# by the inverse of max(abs(x), abs(y)).
z = complexify(z)
x, y = z.real, z.imag
if x == y == 0.:
# preserve sign of y in result
return complex_with_signed_zero(0., y)
ax, ay = abs(x), abs(y)
if ax >= ay:
s = fsqrt(ax) * fsqrt((1. + hypot(1., ay/ax))/2.)
else:
xony = ax/ay
s = fsqrt(ay) * fsqrt((xony + hypot(1., xony))/2.)
d = ay/(2.*s)
if x >= 0:
return complex_with_signed_zero(s, copysign(d, y))
else:
return complex_with_signed_zero(d, copysign(s, y))
def exp(z):
"""Exponential function for the complex argument z."""
# signs: check that if y == 0. then result has imaginary part 0.
# while if y == -0. then result has imaginary part -0.
# This preserves the relation exp(z*) = (exp(z))*
# there's a very small possibility that if x is large then exp(x)
# could overflow even though exp(z) is representable. In that case,
# the simplest thing to do seems to be to compute exp(x-1) in place of
# x; this won't incur significant extra error, since x-1 will be
# exactly representable.
z = complexify(z)
x, y = z.real, z.imag
if x > 700:
exp_xm1 = fexp(x-1)
return complex_with_signed_zero(exp_xm1*fcos(y)*e, exp_xm1*fsin(y)*e)
else:
exp_x = fexp(x)
return complex_with_signed_zero(exp_x*fcos(y), exp_x*fsin(y))
def sin(z):
"""Sine of the complex argument z."""
return -mul_by_j(sinh(mul_by_j(z)))
def cos(z):
"""Cosine of the complex argument z."""
return cosh(mul_by_j(z))
def tan(z):
"""Tangent of the complex argument z."""
return -mul_by_j(tanh(mul_by_j(z)))
def cosh(z):
"""Hyperbolic cosine of the complex argument z."""
z = complexify(z)
x, y = z.real, z.imag
return complex_with_signed_zero(fcosh(x)*fcos(y), fsinh(x)*fsin(y))
def sinh(z):
"""Hyperbolic sine of the complex argument z."""
z = complexify(z)
x, y = z.real, z.imag
return complex_with_signed_zero(fsinh(x)*fcos(y), fcosh(x)*fsin(y))
def tanh(z):
"""Hyperbolic tangent of the complex argument z."""
# If abs(x) is large then computation of cosh(x) can cause
# overflow; so in this case we use an approximation. The cutoff
# value of 25 is chosen so that exp(-2*25) is less than the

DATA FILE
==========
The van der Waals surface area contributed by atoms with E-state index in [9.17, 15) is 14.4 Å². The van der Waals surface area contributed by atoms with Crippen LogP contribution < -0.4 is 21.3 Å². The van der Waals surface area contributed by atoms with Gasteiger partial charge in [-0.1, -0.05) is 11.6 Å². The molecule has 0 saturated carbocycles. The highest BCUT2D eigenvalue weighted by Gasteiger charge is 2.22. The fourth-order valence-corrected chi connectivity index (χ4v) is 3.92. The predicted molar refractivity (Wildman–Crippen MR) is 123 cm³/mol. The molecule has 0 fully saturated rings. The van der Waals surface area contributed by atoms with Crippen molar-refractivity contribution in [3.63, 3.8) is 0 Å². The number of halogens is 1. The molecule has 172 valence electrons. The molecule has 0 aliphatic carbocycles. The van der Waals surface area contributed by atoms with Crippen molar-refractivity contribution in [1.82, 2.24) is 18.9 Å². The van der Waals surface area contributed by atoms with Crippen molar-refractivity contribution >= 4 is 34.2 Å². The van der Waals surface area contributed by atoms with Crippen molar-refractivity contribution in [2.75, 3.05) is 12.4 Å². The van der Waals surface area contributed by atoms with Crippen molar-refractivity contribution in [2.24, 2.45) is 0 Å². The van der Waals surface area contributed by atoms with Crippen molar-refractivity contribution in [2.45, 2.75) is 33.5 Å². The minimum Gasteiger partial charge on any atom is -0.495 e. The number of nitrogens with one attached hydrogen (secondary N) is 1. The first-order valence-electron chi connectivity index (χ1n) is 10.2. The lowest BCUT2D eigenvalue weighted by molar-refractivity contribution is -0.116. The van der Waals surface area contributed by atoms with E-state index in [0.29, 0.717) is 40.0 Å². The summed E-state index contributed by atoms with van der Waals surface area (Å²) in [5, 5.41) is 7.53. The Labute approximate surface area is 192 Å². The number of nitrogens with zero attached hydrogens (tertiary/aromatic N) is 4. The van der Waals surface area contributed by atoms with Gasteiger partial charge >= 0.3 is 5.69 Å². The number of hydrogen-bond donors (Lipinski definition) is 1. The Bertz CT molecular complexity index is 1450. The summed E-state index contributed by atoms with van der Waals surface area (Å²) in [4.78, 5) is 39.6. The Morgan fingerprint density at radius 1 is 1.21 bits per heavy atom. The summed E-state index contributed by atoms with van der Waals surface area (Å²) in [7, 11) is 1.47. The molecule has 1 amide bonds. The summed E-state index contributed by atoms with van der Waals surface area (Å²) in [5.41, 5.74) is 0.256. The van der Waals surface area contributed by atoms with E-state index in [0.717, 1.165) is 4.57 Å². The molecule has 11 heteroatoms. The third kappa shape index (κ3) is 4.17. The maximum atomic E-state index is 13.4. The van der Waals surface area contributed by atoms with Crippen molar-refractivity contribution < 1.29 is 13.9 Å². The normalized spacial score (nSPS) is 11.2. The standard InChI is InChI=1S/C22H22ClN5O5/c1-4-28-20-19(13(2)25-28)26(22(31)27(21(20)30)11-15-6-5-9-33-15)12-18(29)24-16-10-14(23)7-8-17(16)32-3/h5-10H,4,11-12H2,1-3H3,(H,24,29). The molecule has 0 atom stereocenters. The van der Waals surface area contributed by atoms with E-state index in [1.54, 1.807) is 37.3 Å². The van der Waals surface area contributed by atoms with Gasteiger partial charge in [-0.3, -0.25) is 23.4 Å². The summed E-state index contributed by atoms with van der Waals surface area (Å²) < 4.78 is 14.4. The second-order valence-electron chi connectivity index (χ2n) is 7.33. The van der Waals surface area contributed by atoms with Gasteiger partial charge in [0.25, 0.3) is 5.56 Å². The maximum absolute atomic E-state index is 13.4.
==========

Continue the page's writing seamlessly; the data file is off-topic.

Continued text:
# machine epsilon (and hence exp(x) = cosh(x) and tanh(x) = +/- 1
# to within machine precision).
z = complexify(z)
x, y = z.real, z.imag
if abs(x) > 25:
return complex_with_signed_zero(copysign(1., x), fsin(2*y)*fexp(-2*abs(x)))
else:
t = ftan(y)
b = 1+t*t
s = fsinh(x)
s2 = s*s
r = fsqrt(1+s2)
d = 1+b*s2
return complex_with_signed_zero(b*r*s/d, t/d)
def asin(z):
"""Inverse sine of the complex argument z, as defined by the formula
asin(z) = -1j*log(1j*z + sqrt(1-z*z))
There are two branch cuts: one running from 1 along the positive
real axis to infinity, continuous from below, and one running from
-1 along the negative real axis to -infinity, continuous from
above.
"""
z = complexify(z)
# Formula suggested by Kahan
x = z.real
# the conjugation in the next line is important: it makes sure
# that the right thing happens when the imaginary part of z is
# -0.,
conj1 = complex(1).conjugate()
s1 = sqrt(conj1-z)
s2 = sqrt(conj1+z)
# no possibility of cancellation error here:
# both s1.real and s2.real are positive, and
# s1.imag and s2.imag have opposite signs
real_part = atan2(x, s1.real*s2.real-s1.imag*s2.imag)
imag_part = fasinh(s1.real*s2.imag-s2.real*s1.imag)
return complex_with_signed_zero(real_part, imag_part)
def acos(z):
"""Inverse cosine of the complex argument z, as defined by the formula
acos(z) = -1j*log(z + 1j*sqrt(1-z*z))
There are two branch cuts: one running from 1 along the positive
real axis to infinity, continuous from below, and one running from
-1 along the negative real axis to -infinity, continuous from
above.
"""
z = complexify(z)
# Formula suggested by Kahan
# conj1 used as in asin
conj1 = complex(1).conjugate()
s1 = sqrt(conj1-z)
s2 = sqrt(conj1+z)
real_part = 2. * atan2(s1.real, s2.real)
imag_part = fasinh(s2.real*s1.imag - s2.imag*s1.real)
return complex_with_signed_zero(real_part, imag_part)
def atan(z):
"""Inverse tangent of the complex argument z, as defined by the
formula
atan(z) = (log(1+1j*z) - log(1-1j*z))/(2j)
Equivalently, atan(z) = atanh(1j*z)/1j. There are two branch
cuts: one along the positive imaginary axis from j to j*infinity,
continuous from the right, and one along the negative imaginary
axis from -j to -j*infinity, continuous from the left.
The function atan is undefined at 1j and -1j.